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Oil Markets: The Failure Of Accepted Wisdom

Business, China, Company Strategy, Economics, Europe, Oil & Gas, US
By John Richardson on 06-Oct-2014


By John Richardson

THE illusion of a strong global economy has been created by central bank stimulus – via the Fed and, much more importantly, via China.

And the illusion of a strong global economy was  accompanied by the “illusion of scarcity” in crude oil, when, in fact, inventories have been high for years as new supply has been added. New supply has been brought on-stream because of the illusion of a strong global economy.

Both these illusions have been exposed by the retreat in oil prices since June.

Here is why prices have fallen.

  • The correlation trade between the US dollar, the S&P 500 and oil prices has begun to unwind as the Fed ends its stimulus programme.
  • A third illusion has now almost vanished – that China will “blink” by launching a huge new, old style economic stimulus package. But we worry that chemicals companies have lost valuable time in planning for a new China. This third illusion has disappeared far too late.

Signs of distress in oil  are everywhere. For example:

  • Crude held in storage by speculators has risen to between 25 million to 50 million barrels from virtually zero in April. The reason is that markets have been in contango for the longest sustained period since April 2009, when oil in storage rose to 70 million barrels. But on this occasion, as we said, the Fed and, most importantly, China, have changed direction.
  • High quality Russian crude cargoes are being turned away from China, and are instead finding their way to California. This is the first time this has happened since the onset of the Global Financial Crisis.

As for the supply side of the equation, oil markets suffered a shock last week when Saudi Aramco cut its November Arab light selling price to Asia by $1 a barrel and 40 cents a barrel to the US and Europe.

Why the shock? Because some crude analysts had instead expected that Saudi Arabia, rather than cutting prices, would signal a firm intention to announce a production cutback at the next OPEC meeting, which takes place in November.

Here is, instead, what might really be happening:

  • For Saudi Arabia, this is a geopolitical rather than an economic issue.
  • They really need to close down higher cost US shale-based output and thus restore their export position to the US.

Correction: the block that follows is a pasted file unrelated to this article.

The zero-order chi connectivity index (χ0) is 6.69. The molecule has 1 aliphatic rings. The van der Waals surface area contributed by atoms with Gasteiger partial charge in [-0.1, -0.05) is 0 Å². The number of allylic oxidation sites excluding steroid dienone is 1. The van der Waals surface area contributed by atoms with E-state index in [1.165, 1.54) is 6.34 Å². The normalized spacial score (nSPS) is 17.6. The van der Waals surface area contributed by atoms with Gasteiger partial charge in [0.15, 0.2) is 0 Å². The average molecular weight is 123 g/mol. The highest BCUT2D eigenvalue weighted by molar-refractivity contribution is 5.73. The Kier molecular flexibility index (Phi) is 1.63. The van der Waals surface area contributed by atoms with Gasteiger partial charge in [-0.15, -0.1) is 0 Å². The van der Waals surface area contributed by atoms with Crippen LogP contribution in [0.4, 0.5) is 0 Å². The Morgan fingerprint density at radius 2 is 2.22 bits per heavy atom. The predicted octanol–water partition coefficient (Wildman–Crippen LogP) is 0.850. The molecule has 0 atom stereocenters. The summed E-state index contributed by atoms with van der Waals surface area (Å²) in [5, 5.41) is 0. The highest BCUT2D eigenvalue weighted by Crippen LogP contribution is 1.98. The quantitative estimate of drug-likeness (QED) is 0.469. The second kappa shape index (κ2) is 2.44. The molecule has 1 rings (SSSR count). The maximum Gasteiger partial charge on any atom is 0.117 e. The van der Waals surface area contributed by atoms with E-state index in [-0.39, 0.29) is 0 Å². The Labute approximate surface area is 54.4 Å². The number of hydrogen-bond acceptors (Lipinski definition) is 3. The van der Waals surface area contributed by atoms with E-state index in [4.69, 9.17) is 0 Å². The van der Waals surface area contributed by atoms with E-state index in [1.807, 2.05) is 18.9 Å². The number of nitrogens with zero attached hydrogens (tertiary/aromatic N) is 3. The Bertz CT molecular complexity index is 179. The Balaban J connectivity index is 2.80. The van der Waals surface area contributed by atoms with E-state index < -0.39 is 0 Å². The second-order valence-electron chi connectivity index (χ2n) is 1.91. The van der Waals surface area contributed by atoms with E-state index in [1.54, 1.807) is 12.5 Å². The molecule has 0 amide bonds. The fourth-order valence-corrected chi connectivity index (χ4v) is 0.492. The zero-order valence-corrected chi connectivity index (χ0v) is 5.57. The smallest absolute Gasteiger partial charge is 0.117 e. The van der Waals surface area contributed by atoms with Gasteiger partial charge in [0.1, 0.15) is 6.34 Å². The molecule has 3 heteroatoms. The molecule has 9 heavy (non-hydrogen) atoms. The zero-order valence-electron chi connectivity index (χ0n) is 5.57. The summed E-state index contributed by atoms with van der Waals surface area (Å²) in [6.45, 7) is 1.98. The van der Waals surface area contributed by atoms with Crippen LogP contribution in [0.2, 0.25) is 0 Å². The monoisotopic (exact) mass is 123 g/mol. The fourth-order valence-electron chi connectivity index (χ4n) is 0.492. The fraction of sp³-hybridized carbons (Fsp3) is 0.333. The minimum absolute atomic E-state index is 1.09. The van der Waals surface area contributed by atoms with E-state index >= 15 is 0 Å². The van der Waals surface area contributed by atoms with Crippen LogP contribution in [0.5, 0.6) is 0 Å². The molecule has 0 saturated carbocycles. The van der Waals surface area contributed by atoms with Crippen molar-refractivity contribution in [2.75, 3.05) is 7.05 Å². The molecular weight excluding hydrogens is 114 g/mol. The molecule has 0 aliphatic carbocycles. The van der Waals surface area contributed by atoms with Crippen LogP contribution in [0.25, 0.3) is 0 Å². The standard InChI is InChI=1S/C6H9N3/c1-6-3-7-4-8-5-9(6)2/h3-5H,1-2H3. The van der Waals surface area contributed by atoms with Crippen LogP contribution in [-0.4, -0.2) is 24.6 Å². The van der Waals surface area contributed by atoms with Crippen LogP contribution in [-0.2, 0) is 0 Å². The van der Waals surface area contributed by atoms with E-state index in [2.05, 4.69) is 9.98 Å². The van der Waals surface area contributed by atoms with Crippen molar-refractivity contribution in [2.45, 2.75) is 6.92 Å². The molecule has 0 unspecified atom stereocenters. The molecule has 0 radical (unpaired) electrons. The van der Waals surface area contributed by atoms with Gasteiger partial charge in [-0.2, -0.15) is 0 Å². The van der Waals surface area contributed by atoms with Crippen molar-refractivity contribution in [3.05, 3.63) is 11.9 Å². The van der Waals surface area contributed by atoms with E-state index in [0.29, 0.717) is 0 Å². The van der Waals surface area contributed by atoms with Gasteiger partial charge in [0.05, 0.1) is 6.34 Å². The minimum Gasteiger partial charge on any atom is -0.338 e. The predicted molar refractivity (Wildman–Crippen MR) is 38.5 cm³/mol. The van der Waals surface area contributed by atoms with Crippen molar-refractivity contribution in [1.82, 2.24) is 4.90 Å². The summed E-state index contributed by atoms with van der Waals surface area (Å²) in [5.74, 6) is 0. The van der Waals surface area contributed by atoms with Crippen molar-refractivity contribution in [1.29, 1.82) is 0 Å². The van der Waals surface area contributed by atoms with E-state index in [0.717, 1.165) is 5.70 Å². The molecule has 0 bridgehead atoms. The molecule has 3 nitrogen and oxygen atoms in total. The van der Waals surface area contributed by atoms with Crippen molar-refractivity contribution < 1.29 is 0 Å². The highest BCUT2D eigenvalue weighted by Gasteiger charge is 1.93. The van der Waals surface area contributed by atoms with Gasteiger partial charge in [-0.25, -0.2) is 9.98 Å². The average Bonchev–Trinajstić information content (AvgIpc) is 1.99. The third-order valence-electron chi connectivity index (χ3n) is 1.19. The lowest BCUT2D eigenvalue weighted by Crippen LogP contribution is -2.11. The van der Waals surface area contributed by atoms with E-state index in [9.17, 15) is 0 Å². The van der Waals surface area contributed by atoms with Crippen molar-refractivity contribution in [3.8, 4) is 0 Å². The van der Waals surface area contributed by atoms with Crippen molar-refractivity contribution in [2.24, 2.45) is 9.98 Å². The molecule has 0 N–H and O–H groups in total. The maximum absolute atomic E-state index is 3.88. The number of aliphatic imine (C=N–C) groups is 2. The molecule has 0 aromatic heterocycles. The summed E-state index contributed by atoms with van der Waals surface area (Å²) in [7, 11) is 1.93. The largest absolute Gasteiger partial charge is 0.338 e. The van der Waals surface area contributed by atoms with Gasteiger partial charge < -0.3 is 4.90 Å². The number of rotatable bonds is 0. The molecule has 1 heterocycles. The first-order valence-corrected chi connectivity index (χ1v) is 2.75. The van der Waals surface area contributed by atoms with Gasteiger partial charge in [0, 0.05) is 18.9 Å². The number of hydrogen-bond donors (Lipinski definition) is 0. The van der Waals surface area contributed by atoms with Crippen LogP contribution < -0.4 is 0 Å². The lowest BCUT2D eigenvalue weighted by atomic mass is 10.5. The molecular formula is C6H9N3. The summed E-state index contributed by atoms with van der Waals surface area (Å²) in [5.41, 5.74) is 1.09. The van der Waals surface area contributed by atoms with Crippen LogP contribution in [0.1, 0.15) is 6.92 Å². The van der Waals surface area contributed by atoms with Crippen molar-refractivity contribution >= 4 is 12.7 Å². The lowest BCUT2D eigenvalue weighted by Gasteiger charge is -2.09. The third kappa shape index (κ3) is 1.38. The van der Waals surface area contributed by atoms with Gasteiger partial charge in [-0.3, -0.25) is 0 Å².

• If they remain excluded from the US market in the long term, who will look after their global political and military security?
  • The Saudis have depended on the US for this security ever since the pivotal meeting between Ibn Saud and Franklin Delano Roosevelt in February 1945.
  • At that meeting, the US promised long term political and military support in return for Saudi crude.
  • But the shale revolution, of course, means that the US no longer needs Saudi crude – as long its higher-cost producers remain in business. Net oil imports to the US have fallen since 2007 by 8.7 million barrels a day, “roughly equivalent to total Saudi and Nigerian exports,” according to a recent Citigroup report.
  • It is often argued that Saudi Arabia needs crude to be at around $90 barrels a day to meet the cost of its social programmes.
  • But perhaps Saudi Arabia knows that it cannot repeat the 1981-1985 mistake of trying to stabilise the market by cutting production from 10 million barrels a day to 2 million barrels a day.  All that happened was that they lost market share to their fellow OPEC members.
  • And so, with vastly lower production costs than anywhere else in the world, they could continue to pump as much oil as today for market share reasons.

Even if all the above adds up, many people will argue that deep production cutbacks amongst all the higher cost producers will  swiftly put a floor beneath prices.

But what if enough of these producers run harder than many people think? Isn’t it better to recover a few cents on each dollar of investment than no cents at all?

And even if this theory is wrong, surely the role of Saudi Arabia is still more important here, as it remains the world’s biggest “swing producer”?

It  would be very easy to take be complacent here and stick to the “accepted wisdom” on supply.

But if recent history has taught us anything, it is that the accepted wisdom has been wrong – and that all sorts of complex social and political, as well as economic, factors have shaped the demand side of the equation.

Why not the same for supply? 

We could be wrong on supply, of course, – but our essential point is this: Build one scenario for 2015 where supply remains longer than most people think.